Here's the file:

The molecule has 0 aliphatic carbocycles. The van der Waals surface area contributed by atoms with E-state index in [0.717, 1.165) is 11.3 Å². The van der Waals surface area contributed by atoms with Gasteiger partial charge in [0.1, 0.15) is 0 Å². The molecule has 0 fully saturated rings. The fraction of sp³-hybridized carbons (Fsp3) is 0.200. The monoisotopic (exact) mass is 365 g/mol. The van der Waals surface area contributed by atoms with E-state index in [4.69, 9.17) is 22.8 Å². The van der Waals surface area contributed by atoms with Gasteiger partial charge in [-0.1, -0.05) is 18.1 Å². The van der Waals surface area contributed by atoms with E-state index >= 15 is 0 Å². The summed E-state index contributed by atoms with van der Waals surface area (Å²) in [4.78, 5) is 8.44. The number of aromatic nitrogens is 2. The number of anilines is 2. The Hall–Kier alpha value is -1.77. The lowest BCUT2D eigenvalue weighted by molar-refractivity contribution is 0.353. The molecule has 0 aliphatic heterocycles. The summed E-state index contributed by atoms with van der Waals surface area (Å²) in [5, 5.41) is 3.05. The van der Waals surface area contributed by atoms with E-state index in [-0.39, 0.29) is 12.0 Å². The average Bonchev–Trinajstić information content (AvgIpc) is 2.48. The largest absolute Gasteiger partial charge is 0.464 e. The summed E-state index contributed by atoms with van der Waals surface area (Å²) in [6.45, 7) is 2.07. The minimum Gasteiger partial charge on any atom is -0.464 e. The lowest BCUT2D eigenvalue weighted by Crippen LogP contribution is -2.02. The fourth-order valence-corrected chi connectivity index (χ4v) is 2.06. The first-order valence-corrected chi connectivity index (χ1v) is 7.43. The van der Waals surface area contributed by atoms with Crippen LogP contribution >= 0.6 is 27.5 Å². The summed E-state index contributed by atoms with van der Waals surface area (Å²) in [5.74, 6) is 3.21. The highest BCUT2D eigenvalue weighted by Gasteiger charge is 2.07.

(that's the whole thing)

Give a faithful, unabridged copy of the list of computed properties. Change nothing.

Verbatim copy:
The molecule has 0 aliphatic carbocycles. The van der Waals surface area contributed by atoms with E-state index in [0.717, 1.165) is 11.3 Å². The van der Waals surface area contributed by atoms with Gasteiger partial charge in [0.1, 0.15) is 0 Å². The molecule has 0 fully saturated rings. The fraction of sp³-hybridized carbons (Fsp3) is 0.200. The monoisotopic (exact) mass is 365 g/mol. The van der Waals surface area contributed by atoms with E-state index in [4.69, 9.17) is 22.8 Å². The van der Waals surface area contributed by atoms with Gasteiger partial charge in [-0.1, -0.05) is 18.1 Å². The van der Waals surface area contributed by atoms with E-state index >= 15 is 0 Å². The summed E-state index contributed by atoms with van der Waals surface area (Å²) in [4.78, 5) is 8.44. The number of aromatic nitrogens is 2. The number of anilines is 2. The Hall–Kier alpha value is -1.77. The lowest BCUT2D eigenvalue weighted by molar-refractivity contribution is 0.353. The molecule has 0 aliphatic heterocycles. The summed E-state index contributed by atoms with van der Waals surface area (Å²) in [5, 5.41) is 3.05. The van der Waals surface area contributed by atoms with E-state index in [-0.39, 0.29) is 12.0 Å². The average Bonchev–Trinajstić information content (AvgIpc) is 2.48. The largest absolute Gasteiger partial charge is 0.464 e. The summed E-state index contributed by atoms with van der Waals surface area (Å²) in [6.45, 7) is 2.07. The minimum Gasteiger partial charge on any atom is -0.464 e. The lowest BCUT2D eigenvalue weighted by Crippen LogP contribution is -2.02. The fourth-order valence-corrected chi connectivity index (χ4v) is 2.06. The first-order valence-corrected chi connectivity index (χ1v) is 7.43. The van der Waals surface area contributed by atoms with Crippen LogP contribution >= 0.6 is 27.5 Å². The summed E-state index contributed by atoms with van der Waals surface area (Å²) in [5.74, 6) is 3.21. The highest BCUT2D eigenvalue weighted by Gasteiger charge is 2.07.